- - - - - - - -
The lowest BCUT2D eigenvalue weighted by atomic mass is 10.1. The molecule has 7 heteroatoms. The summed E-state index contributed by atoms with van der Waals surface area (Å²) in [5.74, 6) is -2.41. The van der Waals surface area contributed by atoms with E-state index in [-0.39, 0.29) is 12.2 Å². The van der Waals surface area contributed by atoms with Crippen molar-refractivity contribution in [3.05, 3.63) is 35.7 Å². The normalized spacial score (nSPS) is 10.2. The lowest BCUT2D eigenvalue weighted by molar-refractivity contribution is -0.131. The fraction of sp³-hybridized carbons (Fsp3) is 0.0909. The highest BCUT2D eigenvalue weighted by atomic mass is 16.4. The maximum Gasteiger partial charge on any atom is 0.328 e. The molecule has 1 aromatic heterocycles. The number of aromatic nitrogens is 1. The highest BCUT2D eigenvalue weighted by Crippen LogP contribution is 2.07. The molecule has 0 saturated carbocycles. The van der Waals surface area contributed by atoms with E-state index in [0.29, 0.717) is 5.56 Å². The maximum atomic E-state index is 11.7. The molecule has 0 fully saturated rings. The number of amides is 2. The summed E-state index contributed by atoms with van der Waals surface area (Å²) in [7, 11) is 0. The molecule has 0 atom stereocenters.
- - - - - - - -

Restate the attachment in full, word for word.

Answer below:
The lowest BCUT2D eigenvalue weighted by atomic mass is 10.1. The molecule has 7 heteroatoms. The summed E-state index contributed by atoms with van der Waals surface area (Å²) in [5.74, 6) is -2.41. The van der Waals surface area contributed by atoms with E-state index in [-0.39, 0.29) is 12.2 Å². The van der Waals surface area contributed by atoms with Crippen molar-refractivity contribution in [3.05, 3.63) is 35.7 Å². The normalized spacial score (nSPS) is 10.2. The lowest BCUT2D eigenvalue weighted by molar-refractivity contribution is -0.131. The fraction of sp³-hybridized carbons (Fsp3) is 0.0909. The highest BCUT2D eigenvalue weighted by atomic mass is 16.4. The maximum Gasteiger partial charge on any atom is 0.328 e. The molecule has 1 aromatic heterocycles. The number of aromatic nitrogens is 1. The highest BCUT2D eigenvalue weighted by Crippen LogP contribution is 2.07. The molecule has 0 saturated carbocycles. The van der Waals surface area contributed by atoms with E-state index in [0.29, 0.717) is 5.56 Å². The maximum atomic E-state index is 11.7. The molecule has 0 fully saturated rings. The number of amides is 2. The summed E-state index contributed by atoms with van der Waals surface area (Å²) in [7, 11) is 0. The molecule has 0 atom stereocenters.